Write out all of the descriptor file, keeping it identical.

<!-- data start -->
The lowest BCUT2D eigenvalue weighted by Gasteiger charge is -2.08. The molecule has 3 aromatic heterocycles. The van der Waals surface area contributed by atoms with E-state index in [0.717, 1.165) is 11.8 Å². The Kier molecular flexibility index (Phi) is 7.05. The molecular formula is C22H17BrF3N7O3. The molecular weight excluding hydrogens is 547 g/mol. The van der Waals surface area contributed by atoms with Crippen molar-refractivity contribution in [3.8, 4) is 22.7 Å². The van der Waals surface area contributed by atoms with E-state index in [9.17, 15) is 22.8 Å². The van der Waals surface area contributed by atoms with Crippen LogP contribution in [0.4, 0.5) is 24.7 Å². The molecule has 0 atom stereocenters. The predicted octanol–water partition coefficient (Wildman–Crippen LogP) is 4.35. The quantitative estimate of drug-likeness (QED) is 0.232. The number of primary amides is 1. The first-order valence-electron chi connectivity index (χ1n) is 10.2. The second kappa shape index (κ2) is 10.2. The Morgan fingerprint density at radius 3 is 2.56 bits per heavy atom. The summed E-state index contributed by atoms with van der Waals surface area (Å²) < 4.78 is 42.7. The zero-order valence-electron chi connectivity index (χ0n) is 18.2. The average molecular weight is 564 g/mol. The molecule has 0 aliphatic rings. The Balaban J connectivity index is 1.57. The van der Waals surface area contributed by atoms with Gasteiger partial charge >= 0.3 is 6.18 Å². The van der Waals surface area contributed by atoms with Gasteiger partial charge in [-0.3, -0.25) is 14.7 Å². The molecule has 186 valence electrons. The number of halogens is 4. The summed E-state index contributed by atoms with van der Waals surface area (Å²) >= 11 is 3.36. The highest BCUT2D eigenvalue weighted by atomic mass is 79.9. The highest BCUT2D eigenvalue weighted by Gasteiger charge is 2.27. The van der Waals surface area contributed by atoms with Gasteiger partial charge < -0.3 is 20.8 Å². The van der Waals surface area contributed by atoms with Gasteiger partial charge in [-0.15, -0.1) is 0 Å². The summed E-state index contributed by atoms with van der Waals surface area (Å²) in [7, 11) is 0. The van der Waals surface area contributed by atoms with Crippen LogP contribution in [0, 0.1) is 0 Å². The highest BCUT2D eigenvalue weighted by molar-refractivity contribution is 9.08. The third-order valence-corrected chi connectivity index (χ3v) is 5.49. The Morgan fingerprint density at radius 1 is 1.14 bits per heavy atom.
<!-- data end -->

The lowest BCUT2D eigenvalue weighted by Gasteiger charge is -2.08. The molecule has 3 aromatic heterocycles. The van der Waals surface area contributed by atoms with E-state index in [0.717, 1.165) is 11.8 Å². The Kier molecular flexibility index (Phi) is 7.05. The molecular formula is C22H17BrF3N7O3. The molecular weight excluding hydrogens is 547 g/mol. The van der Waals surface area contributed by atoms with Crippen molar-refractivity contribution in [3.8, 4) is 22.7 Å². The van der Waals surface area contributed by atoms with E-state index in [9.17, 15) is 22.8 Å². The van der Waals surface area contributed by atoms with Crippen LogP contribution in [0.4, 0.5) is 24.7 Å². The molecule has 0 atom stereocenters. The predicted octanol–water partition coefficient (Wildman–Crippen LogP) is 4.35. The quantitative estimate of drug-likeness (QED) is 0.232. The number of primary amides is 1. The first-order valence-electron chi connectivity index (χ1n) is 10.2. The second kappa shape index (κ2) is 10.2. The Morgan fingerprint density at radius 3 is 2.56 bits per heavy atom. The summed E-state index contributed by atoms with van der Waals surface area (Å²) < 4.78 is 42.7. The zero-order valence-electron chi connectivity index (χ0n) is 18.2. The average molecular weight is 564 g/mol. The molecule has 0 aliphatic rings. The Balaban J connectivity index is 1.57. The van der Waals surface area contributed by atoms with Gasteiger partial charge >= 0.3 is 6.18 Å². The van der Waals surface area contributed by atoms with Gasteiger partial charge in [-0.3, -0.25) is 14.7 Å². The molecule has 186 valence electrons. The number of halogens is 4. The summed E-state index contributed by atoms with van der Waals surface area (Å²) >= 11 is 3.36. The highest BCUT2D eigenvalue weighted by atomic mass is 79.9. The highest BCUT2D eigenvalue weighted by Gasteiger charge is 2.27. The van der Waals surface area contributed by atoms with Gasteiger partial charge < -0.3 is 20.8 Å². The van der Waals surface area contributed by atoms with Gasteiger partial charge in [-0.15, -0.1) is 0 Å². The summed E-state index contributed by atoms with van der Waals surface area (Å²) in [7, 11) is 0. The van der Waals surface area contributed by atoms with Crippen LogP contribution in [0, 0.1) is 0 Å². The highest BCUT2D eigenvalue weighted by molar-refractivity contribution is 9.08. The third-order valence-corrected chi connectivity index (χ3v) is 5.49. The Morgan fingerprint density at radius 1 is 1.14 bits per heavy atom.